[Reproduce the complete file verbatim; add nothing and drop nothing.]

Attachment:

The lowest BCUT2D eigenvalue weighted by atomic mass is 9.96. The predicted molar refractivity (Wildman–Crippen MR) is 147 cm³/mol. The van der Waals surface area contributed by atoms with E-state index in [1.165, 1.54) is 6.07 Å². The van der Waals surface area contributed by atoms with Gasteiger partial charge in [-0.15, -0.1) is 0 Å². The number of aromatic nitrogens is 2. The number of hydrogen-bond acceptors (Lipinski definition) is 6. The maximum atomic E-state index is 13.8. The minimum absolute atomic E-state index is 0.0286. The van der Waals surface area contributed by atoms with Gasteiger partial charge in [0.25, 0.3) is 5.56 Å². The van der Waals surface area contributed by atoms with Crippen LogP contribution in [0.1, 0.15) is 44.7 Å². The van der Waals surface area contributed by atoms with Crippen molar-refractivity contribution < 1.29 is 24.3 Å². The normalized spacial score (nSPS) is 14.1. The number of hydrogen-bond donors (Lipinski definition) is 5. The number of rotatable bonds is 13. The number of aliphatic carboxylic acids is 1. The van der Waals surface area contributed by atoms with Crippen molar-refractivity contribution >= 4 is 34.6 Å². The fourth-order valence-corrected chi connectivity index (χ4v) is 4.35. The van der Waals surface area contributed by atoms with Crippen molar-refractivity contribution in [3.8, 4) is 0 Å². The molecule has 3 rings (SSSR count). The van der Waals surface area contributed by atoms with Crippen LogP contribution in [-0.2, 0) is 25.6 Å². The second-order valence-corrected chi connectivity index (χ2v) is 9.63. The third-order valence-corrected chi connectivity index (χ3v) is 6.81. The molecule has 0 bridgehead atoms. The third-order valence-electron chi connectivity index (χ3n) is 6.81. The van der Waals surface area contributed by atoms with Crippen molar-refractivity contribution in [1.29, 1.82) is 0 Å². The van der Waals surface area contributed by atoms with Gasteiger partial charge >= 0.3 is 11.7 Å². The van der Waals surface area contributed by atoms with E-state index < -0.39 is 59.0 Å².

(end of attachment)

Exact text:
The lowest BCUT2D eigenvalue weighted by atomic mass is 9.96. The predicted molar refractivity (Wildman–Crippen MR) is 147 cm³/mol. The van der Waals surface area contributed by atoms with E-state index in [1.165, 1.54) is 6.07 Å². The van der Waals surface area contributed by atoms with Gasteiger partial charge in [-0.15, -0.1) is 0 Å². The number of aromatic nitrogens is 2. The number of hydrogen-bond acceptors (Lipinski definition) is 6. The maximum atomic E-state index is 13.8. The minimum absolute atomic E-state index is 0.0286. The van der Waals surface area contributed by atoms with Gasteiger partial charge in [0.25, 0.3) is 5.56 Å². The van der Waals surface area contributed by atoms with Crippen LogP contribution in [0.1, 0.15) is 44.7 Å². The van der Waals surface area contributed by atoms with Crippen molar-refractivity contribution < 1.29 is 24.3 Å². The normalized spacial score (nSPS) is 14.1. The number of hydrogen-bond donors (Lipinski definition) is 5. The number of rotatable bonds is 13. The number of aliphatic carboxylic acids is 1. The van der Waals surface area contributed by atoms with Crippen molar-refractivity contribution >= 4 is 34.6 Å². The fourth-order valence-corrected chi connectivity index (χ4v) is 4.35. The van der Waals surface area contributed by atoms with Crippen molar-refractivity contribution in [3.8, 4) is 0 Å². The molecule has 3 rings (SSSR count). The van der Waals surface area contributed by atoms with Crippen LogP contribution in [-0.2, 0) is 25.6 Å². The second-order valence-corrected chi connectivity index (χ2v) is 9.63. The third-order valence-corrected chi connectivity index (χ3v) is 6.81. The molecule has 0 bridgehead atoms. The third-order valence-electron chi connectivity index (χ3n) is 6.81. The van der Waals surface area contributed by atoms with Crippen molar-refractivity contribution in [1.29, 1.82) is 0 Å². The van der Waals surface area contributed by atoms with Gasteiger partial charge >= 0.3 is 11.7 Å². The van der Waals surface area contributed by atoms with E-state index < -0.39 is 59.0 Å².